Banks here are rushing to introduce voice biometrics authentication for phone banking in Singapore as they step up their innovation and security processes.
DBS Bank wants to introduce the technology, which identifies "unique voiceprints", by the end of the year to cut down the time to verify customers, it said in a statement yesterday.
It will shave 20 to 40 seconds off the process, and "instead of having to remember passwords and answers to security questions, customers can be verified in 15 seconds or less as they speak to customer service officers", the bank added.
OCBC Bank also plans to roll out the authentication process to all customers by the fourth quarter of this year, having introduced voice biometrics to a targeted group of retail customers last September.
"These customers could use their voiceprints to authenticate banking requests for checking accounts and card balances, latest account transactions and the status of deposited cheques," OCBC said.
Citi announced on Wednesday that voice biometrics authentication for customers in Taiwan had started.
It is "the ability to authenticate and verify a customer's identity according to his or her voiceprint. A voiceprint, like a fingerprint, is unique to each person", Citi said.
It said in a release that Australia, Hong Kong and Singapore will follow in the coming weeks, and the service will be rolled out in the region this year and the next.
In fact, Citi Singapore has introduced the service to staff, who are also customers, on Monday .
Ms Lena Low, DBS executive director of customer centre, noted this is a more secure method, as customers need not recall their personal identification number or worry about divulging personal information in public when on the phone.
DBS added in the statement: "Customers with a sore throat or who have to speak in a noisy area would still be verifiable as their voices are profiled by a number of identifiers such as speed of speech, cadence and pronunciation.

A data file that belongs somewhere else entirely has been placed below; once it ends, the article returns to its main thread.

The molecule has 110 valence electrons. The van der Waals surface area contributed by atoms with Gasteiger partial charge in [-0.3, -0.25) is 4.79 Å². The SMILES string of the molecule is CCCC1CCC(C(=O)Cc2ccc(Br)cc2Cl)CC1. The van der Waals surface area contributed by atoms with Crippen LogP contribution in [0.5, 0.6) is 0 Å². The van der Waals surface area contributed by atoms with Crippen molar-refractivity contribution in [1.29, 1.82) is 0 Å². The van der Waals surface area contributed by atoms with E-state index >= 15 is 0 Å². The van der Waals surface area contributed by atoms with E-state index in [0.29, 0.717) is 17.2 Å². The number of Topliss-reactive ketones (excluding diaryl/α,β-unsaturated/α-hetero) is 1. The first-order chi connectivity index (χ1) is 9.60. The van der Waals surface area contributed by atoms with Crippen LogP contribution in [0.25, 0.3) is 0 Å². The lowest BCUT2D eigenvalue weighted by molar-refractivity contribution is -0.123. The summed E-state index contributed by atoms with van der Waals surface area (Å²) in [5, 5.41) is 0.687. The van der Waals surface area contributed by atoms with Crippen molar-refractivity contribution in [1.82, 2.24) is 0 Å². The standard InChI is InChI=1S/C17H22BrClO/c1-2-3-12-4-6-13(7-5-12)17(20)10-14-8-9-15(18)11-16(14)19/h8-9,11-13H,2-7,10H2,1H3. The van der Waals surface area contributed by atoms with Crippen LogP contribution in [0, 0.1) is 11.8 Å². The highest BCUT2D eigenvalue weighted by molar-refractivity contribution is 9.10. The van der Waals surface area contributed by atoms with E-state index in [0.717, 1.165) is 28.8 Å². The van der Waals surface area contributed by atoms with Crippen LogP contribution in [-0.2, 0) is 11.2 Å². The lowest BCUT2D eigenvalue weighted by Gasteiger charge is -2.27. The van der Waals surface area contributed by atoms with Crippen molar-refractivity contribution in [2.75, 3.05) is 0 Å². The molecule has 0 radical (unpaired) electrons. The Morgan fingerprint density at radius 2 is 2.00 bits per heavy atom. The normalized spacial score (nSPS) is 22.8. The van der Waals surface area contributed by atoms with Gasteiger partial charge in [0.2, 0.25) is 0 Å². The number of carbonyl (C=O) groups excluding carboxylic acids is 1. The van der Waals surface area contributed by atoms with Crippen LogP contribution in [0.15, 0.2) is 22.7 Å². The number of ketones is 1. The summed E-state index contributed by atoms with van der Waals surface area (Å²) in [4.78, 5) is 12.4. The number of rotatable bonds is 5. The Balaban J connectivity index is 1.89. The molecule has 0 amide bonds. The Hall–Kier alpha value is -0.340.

"Voiceprint cannot be reverse-engineered once stored."
If the voiceprint authentication fails, the service centre officer will revert to security questions.
Citi noted the voiceprint is stored in a totally secure encrypted form, adding that reducing the time - from an average of around 45 seconds to 15 seconds or less - means 66 per cent less time that is now spent on verifying details.
Mr Rahul Joshi, Citi's Asia-Pacific head for consumer banking operations, said its call centres in Asia-Pacific receive about 35 million calls a year, of which a large portion is manually verified.
"With voice biometrics authentication, we will make the verification process easier, faster, and more secure for clients," he added.
Citi expects at least one million customers to actively use voice biometrics authentication in the next 12 months, growing to three million in three years.
Banks have also improved the way a customer interacts with phone banking menus.
OCBC, for instance, introduced speech recognition last month to personal banking customers, with 90 per cent of them having spoken requests on the phone recognised by the system.
DBS upgraded its interactive voice response system last December, and one upgrade allowed customers to immediately reach customer service officers on the phone in urgent situations.
Mobile developer Randy Valentius Kamajaya, 29, used OCBC's voice biometrics authentication in recent months and was pleased with it. He said: "I don't need to remember answers to questions like what my last transaction was or my mother's maiden name."